Kathmandu, April 30
Minister of Law, Justice and Parliamentary Affairs Bhanu Bhakta Dhakal today said the Transitional Justice Act could not be amended from Maitighar Mandala.
He was referring to the ongoing demonstrations by conflict victims and human rights activists at Maitighar Mandala demanding amendment to the Transitional Justice Act in line with the Supreme Court’s verdicts. “Laws are not formulated from Mandala, but from the Parliament,” he said in a meeting of the Parliamentary Law, Justice and Human Rights Committee.
Dhakal also urged all to be aware of individuals and organisations trying to use the issue of transitional justice to serve their vested interests.
Stating that the government was doing internal homework to take the transitional justice process to its logical conclusion, Dhakal said the government was committed to amending the Transitional Justice Act in line with the Supreme Court’s verdicts, keeping conflict victims at the centre. “However, some people and human rights activists are making a living in the name of conflict victims,” he said, adding, “This is wrong.”
Conflict victims have been demanding that the government first amend the Act before appointing members and chairpersons in the two transitional justice commissions — Truth and Reconciliation Commission and Commission of Investigation on Enforced Disappeared Persons. The commissions are presently vacant as their members retired on April 13.
The government has formed a recommendation committee to pick members and chairpersons of the commissions. The committee has already collected around 60 applications for the posts.
However, victims say appointing officials at the TRC and CIEDP without amending the Act would be fruitless given that one of the major reasons for the commissions’ failure so far was lack of necessary legislation.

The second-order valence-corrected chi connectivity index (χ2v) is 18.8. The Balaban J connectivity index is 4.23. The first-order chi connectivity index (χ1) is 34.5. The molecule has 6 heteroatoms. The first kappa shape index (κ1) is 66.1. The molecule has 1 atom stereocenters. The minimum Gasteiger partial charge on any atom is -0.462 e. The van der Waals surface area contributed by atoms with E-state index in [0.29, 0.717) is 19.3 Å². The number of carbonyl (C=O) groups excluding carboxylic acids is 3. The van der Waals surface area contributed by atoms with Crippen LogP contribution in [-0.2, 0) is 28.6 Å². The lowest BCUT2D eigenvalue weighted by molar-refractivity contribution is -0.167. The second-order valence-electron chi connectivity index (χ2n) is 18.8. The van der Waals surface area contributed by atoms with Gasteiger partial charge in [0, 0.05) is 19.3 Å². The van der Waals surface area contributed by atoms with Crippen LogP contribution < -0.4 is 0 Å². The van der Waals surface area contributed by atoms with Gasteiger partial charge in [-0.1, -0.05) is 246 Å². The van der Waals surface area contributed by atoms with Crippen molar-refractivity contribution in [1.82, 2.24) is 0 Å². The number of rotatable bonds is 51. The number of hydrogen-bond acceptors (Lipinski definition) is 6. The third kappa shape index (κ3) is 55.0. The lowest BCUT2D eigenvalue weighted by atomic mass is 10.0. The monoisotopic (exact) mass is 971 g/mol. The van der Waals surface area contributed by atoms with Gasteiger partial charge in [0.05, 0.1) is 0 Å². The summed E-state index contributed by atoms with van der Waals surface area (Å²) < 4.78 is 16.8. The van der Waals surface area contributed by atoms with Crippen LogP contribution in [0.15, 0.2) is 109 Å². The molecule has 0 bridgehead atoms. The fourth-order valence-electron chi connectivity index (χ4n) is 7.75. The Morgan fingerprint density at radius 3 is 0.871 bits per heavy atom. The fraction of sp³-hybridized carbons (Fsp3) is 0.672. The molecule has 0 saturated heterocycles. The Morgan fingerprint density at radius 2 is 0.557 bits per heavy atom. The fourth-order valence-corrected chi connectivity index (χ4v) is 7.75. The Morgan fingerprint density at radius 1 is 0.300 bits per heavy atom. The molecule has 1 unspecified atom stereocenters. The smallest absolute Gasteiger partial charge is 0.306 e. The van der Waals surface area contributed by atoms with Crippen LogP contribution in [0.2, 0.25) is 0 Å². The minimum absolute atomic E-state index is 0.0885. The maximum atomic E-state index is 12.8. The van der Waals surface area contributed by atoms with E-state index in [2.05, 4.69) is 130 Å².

“No competent person will be willing to work in the commissions without amendment to the act,” said Suman Adhikari, former chairman of Conflict Victims Common Platform. “Even if they come, they won’t be able to work.”
The two commissions have collected more than 60,000 complaints over the past four years, but failed to make significant progress due to lack of necessary legislation and shortage of human and financial resources, besides their internal weaknesses.
Adhikari suggested that the government halt the ongoing appointment process for the time being and prepare a work plan with broad consultations whereby the Act is amended first and appointments are made later.
He also said the CVCP would not recommend any names for members or chairpersons of the two commissions even though the recommendation committee has invited recommendations from victims’ and other organisations.
Another victims’ organisation — Conflict Victims National Alliance — has also put forth similar demands, and decided not to recommend names for officials of TRC and CIEDP.
Issuing a statement signed by its Chairperson Gita Rasaili and General Secretary Phanindra Luitel today, the CVNA demanded that the government first amend the act before making appointments. They also demanded that the government make take necessary measures to ensure safety and secrecy of complaints lodged with the two commissions.
“If the appointments are made in the legally weak commissions under easting circumstances, the commissions are sure to fail as was evident from experience of the past four years,” read the statement. “So the government should learn from past mistakes and amend the Act.”
The SC, in its verdicts on different occasions, has ruled that there should not be amnesty for grave human rights violations such as extra-judicial killing, enforced disappearance, torture, rape and other acts of sexual violence; the statute of limitations for grave offences must be removed; cases recommended by the TRC and the CIEDP must be prosecuted; torture and enforced disappearance must be criminalised through enactment of laws; cases before the court cannot be transferred to the TRC or the CIEDP; dignified and respectable reparation for victims; and no reconciliation without the consent of victims.
A version of this article appears in print on May 01, 2019 of The Himalayan Times.